A “massive wave of urbanization” sweeping across emerging economies in the East and the South will create one billion new city-dwelling consumers by 2025, said a new report by McKinsey Global Institute (MGI) released on Thursday. From 1990 to 2025, urbanization will have more than tripled the total size of the world’s consuming class to four billion, according to the report. “The shift in economic balance toward the East and the South is happening with unprecedented speed and scale. We are quite simply witnessing the biggest economic transformation the world has ever seen, as the populations of cities in emerging markets expand and enjoy rising incomes—producing a game-changing new wave of consumers with considerable spending power,” the report said.
Notably, 60% of these consumers will be in emerging market cities, where annual consumption is set to rise by $10 trillion by 2025. Contrasting today’s growth pattern to Britain’s industrial revolution in the 19th century, the report said that the impact of urbanization in China alone is happening at 100 times the speed and on 10 times the scale. “Between 2007 and 2010, three more Chinese cities became megacities with populations of 10 million or more—one a year”. Out of the 443 fast-developing cities that the report calls the Emerging 440, 36 are in India.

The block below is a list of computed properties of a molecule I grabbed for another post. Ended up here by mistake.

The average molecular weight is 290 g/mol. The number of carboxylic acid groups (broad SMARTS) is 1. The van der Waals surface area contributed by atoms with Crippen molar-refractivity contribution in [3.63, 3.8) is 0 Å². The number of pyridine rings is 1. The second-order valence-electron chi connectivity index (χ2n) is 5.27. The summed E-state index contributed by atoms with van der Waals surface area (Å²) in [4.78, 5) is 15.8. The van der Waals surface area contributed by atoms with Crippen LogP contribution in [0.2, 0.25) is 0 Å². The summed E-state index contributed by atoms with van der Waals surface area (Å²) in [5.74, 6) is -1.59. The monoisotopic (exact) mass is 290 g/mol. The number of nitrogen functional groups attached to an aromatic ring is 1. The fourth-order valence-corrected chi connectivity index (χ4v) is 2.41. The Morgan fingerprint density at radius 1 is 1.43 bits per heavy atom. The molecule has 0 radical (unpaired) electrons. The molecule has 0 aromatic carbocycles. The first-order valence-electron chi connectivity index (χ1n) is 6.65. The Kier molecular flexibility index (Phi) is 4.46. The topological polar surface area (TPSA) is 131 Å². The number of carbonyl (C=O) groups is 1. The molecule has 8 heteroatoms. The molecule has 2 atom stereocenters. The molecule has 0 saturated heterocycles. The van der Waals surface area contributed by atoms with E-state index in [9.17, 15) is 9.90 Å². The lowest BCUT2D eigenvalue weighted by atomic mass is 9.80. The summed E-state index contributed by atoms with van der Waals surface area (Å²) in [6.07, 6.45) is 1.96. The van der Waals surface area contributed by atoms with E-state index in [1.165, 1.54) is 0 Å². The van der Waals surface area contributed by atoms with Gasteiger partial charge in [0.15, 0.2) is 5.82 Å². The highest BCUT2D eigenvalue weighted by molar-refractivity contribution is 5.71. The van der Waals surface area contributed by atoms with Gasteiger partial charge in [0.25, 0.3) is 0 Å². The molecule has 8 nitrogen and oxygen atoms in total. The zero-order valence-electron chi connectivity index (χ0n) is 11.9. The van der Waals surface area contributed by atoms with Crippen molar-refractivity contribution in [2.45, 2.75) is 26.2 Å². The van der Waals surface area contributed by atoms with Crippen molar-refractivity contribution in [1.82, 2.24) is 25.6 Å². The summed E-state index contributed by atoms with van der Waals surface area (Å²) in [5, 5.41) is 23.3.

The new consumers, who are trading up in terms of income and buying power, are expected to boost consumption of goods and services as household incomes are rising faster than both households and individuals among the consuming classes. More people are moving up into higher-income segments, “where the consumption of many goods and services takes off rapidly”, especially in India and China, the report noted.
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But, McKinsey warned, “meeting demand from these new consumers will necessitate an investment boom in buildings and infrastructure”. It predicted that cities will require annual physical capital investment to more than double from nearly $10 trillion today to more than $20 trillion by 2025. Additionally, companies and policymakers will need to be more scientific in their approaches to targeting these markets if they are to harness their potential.
Graphics by Ahmed Raza Khan/Mint